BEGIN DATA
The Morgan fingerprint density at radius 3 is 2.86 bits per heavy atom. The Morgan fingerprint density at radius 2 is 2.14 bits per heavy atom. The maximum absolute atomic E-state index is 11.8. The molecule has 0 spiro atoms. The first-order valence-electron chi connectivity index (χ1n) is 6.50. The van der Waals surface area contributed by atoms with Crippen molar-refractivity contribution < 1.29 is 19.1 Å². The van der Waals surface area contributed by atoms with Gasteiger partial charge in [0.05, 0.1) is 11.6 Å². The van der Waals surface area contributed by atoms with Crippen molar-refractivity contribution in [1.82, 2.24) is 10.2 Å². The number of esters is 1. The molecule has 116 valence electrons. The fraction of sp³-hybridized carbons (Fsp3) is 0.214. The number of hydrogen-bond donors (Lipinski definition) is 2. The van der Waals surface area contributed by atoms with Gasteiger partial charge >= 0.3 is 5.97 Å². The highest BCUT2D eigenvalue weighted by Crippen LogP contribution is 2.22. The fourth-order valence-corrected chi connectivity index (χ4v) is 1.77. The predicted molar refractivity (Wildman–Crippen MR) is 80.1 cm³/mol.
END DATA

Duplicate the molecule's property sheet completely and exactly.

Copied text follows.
The Morgan fingerprint density at radius 3 is 2.86 bits per heavy atom. The Morgan fingerprint density at radius 2 is 2.14 bits per heavy atom. The maximum absolute atomic E-state index is 11.8. The molecule has 0 spiro atoms. The first-order valence-electron chi connectivity index (χ1n) is 6.50. The van der Waals surface area contributed by atoms with Crippen molar-refractivity contribution < 1.29 is 19.1 Å². The van der Waals surface area contributed by atoms with Gasteiger partial charge in [0.05, 0.1) is 11.6 Å². The van der Waals surface area contributed by atoms with Crippen molar-refractivity contribution in [1.82, 2.24) is 10.2 Å². The number of esters is 1. The molecule has 116 valence electrons. The fraction of sp³-hybridized carbons (Fsp3) is 0.214. The number of hydrogen-bond donors (Lipinski definition) is 2. The van der Waals surface area contributed by atoms with Gasteiger partial charge >= 0.3 is 5.97 Å². The highest BCUT2D eigenvalue weighted by Crippen LogP contribution is 2.22. The fourth-order valence-corrected chi connectivity index (χ4v) is 1.77. The predicted molar refractivity (Wildman–Crippen MR) is 80.1 cm³/mol.